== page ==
Editorial: Proposed Amendment to ASNU Constitution is Misguided and Ill-timed

By Riley Sine

The ASNU Senate and Executive Team recently proposed an amendment to the ASNU Constitution, which would dissolve an advisory council representing various student leadership groups on campus. The amendment was put before the student body for a vote earlier tonight, with a 24-hour voting window. This amendment needs to be rejected, both on procedural grounds and due to the content of the amendment.

Firstly, the timing of this procedure is ill-advised. Students were informed of the proposal via email last Monday, April 29, with a one-week notice of voting beginning. Many students, myself included, aren’t good at checking their emails to begin with. Add in the fact everyone is crazy busy these last two weeks of the school year with dead week and finals, and it’s likely that many students missed the explanation email detailing the proposed amendments. And frankly, it’s questionable if the tail end of the school year is the time to be voting on amendments to the student government constitution. Many students are distracted by the stress of finals and won’t have the time or mental energy to weigh the merits of a change to the student government structure. Additionally, it appears outgoing seniors are able to vote, while the incoming freshmen, who would be more directly affected by the results of this vote, will not be given the same opportunity.

Secondly, the voting process itself appears questionable. According to Article III, Section 1 of the ASNU Constitution, only 20% of the student voting body needs to turn out for the vote to be ratified. The section does state that a two-thirds majority is required to approve the amendment, but given the 20% minimum threshold, that means an amendment could be ratified with only 13.3% of the student body voting in favor of it. That’s a concerningly low “supermajority” for a constitutional amendment. Combined with the misguided timing of this vote, and it seems the discussion should at least be tabled until the fall, when there is time for the student body to give more focus to the proposal and debate its merit.

For procedural reasons alone, this amendment shouldn’t be approved, at least for the moment. Yet the content of the amendment itself also appears dubious. The proposed amendment would do away with a Student Leadership Council which, according to Article I, Section 3 of the ASNU Constitution, is “responsible for representing different student leadership groups on campus and fostering communication between student leaders.” According to ASNU’s email detailing the changes, this council is meant to serve as advisors to the ASNU President and the Dean of Student Development, and according to Article III, Section 2, Subsection A, is charged with approving or denying amendments to the ASNU Executive Officer Bylaws, such as how officers are elected and removed from office. This council thus would appear to serve as an outside voice advising ASNU and fulfill a critical checks-and-balances role in maintaining and/or improving the structure of student government.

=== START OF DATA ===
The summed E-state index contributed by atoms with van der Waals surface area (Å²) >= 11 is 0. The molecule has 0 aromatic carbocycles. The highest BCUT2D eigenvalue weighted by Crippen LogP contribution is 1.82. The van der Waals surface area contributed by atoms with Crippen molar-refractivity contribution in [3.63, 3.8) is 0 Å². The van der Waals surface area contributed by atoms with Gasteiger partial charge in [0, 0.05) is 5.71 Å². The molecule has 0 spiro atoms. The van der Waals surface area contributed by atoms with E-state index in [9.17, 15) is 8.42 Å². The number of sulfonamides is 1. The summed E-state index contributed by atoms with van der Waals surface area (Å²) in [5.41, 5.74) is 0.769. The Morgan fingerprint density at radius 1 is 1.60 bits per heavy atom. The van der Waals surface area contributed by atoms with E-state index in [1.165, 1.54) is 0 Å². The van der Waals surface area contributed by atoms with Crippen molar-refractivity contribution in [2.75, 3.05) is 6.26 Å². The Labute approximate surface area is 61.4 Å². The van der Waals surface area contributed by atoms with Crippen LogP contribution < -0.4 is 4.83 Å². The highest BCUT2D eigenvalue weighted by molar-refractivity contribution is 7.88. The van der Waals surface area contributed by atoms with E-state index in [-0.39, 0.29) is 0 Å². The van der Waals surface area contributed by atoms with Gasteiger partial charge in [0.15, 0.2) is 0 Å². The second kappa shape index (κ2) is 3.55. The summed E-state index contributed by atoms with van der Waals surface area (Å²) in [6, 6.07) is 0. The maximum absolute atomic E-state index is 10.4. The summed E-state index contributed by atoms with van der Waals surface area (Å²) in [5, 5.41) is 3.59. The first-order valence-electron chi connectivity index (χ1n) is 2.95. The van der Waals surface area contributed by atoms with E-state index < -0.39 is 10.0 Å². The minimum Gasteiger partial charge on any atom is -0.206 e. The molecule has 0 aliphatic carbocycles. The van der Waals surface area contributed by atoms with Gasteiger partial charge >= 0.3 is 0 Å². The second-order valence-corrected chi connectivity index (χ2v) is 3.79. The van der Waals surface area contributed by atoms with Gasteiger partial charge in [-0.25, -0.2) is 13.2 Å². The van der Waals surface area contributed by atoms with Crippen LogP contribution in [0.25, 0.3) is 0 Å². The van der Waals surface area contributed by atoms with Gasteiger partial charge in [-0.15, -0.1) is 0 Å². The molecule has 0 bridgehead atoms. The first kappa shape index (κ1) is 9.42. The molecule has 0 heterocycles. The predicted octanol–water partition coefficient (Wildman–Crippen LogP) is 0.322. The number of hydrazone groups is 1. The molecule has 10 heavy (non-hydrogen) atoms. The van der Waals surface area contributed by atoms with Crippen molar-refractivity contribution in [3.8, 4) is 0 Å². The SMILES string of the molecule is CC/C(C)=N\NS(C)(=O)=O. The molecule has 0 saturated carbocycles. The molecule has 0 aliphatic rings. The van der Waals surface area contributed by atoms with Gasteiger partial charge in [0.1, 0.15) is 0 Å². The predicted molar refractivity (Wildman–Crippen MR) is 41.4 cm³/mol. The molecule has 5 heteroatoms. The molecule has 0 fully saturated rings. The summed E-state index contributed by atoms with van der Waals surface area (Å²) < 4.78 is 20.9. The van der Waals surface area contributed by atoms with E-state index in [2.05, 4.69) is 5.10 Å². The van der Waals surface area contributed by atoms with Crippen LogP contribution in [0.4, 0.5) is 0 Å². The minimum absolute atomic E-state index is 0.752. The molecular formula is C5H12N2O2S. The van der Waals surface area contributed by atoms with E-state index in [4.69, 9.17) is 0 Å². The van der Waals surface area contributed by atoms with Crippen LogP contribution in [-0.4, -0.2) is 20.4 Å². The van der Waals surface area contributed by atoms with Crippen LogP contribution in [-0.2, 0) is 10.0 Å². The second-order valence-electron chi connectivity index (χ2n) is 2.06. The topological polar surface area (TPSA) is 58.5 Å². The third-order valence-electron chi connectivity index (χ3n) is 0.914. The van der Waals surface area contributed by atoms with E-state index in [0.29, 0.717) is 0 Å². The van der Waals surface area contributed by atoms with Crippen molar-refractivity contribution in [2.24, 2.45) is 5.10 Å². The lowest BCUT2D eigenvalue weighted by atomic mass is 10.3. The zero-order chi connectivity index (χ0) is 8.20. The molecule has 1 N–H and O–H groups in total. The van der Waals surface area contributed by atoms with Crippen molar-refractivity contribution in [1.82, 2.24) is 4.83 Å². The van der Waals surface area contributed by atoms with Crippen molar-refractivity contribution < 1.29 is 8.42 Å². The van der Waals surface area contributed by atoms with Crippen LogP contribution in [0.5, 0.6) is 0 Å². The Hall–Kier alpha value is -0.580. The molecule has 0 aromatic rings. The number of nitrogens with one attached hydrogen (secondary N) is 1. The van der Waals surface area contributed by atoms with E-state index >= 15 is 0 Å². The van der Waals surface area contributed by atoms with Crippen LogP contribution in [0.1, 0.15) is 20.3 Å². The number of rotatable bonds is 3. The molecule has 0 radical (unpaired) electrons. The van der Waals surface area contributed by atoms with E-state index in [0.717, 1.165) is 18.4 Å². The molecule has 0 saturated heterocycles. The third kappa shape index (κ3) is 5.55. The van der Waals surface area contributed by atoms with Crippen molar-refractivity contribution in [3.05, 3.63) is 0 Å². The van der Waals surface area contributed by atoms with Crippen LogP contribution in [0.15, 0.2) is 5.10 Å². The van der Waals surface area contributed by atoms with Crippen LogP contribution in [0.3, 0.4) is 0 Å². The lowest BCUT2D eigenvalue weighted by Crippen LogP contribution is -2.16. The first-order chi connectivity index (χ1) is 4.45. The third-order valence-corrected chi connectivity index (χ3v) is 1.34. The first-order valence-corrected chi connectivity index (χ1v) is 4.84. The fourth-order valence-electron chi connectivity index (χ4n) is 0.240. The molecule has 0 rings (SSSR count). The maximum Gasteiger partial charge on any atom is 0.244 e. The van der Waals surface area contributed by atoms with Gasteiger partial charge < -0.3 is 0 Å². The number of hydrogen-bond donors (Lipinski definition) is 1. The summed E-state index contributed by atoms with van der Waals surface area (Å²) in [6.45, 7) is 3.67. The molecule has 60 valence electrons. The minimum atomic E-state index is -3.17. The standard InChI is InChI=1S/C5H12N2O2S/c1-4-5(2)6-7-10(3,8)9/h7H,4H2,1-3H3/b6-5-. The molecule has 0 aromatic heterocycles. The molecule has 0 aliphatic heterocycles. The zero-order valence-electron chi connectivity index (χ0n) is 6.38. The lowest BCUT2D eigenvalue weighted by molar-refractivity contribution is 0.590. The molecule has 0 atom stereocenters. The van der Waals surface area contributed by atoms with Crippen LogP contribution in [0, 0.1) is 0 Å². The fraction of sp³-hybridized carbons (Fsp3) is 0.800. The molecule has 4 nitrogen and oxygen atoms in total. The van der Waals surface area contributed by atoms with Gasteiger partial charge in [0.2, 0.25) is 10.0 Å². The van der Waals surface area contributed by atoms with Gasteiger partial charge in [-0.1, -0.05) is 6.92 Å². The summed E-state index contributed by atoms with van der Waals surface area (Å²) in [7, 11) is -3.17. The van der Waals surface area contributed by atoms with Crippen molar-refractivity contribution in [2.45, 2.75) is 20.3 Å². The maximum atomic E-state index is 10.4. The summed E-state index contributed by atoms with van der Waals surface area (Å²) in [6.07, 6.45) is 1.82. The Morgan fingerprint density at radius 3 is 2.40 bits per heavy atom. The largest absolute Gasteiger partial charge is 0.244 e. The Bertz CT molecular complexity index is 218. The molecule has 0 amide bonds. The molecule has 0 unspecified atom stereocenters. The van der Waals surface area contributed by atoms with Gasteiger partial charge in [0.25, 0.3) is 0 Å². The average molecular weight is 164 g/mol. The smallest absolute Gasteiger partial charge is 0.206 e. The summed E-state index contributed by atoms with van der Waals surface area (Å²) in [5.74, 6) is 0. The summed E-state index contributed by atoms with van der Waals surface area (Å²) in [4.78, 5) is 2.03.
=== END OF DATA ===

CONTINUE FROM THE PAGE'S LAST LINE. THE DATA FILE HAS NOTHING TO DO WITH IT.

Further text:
ASNU states in their informational email that “this council is longer a need on campus [sic],” which (typo aside) seems to imply that the council is obsolete and thus does not need to continue existing. However, no explanation or justification is given as to why the council is no longer needed, and as a result, we are left to speculate. While I do not want to assume what ASNU’s motives are, as a student-journalist, I get nervous when a student government makes moves to dissolve outside checks to their power. The council does not appear to have been in operation the last several years, but this would seem to be a failure on ASNU’s part to follow the imperative in their own bylaws to assemble and maintain the council.

Given the various procedural concerns, as well as the questionable content of the amendment, I urge that we as a student body vote to reject this proposal, or at least table it until the fall; when it can be considered with more scrutiny, and there is more time for ASNU to explain their rationale for dissolving the council.

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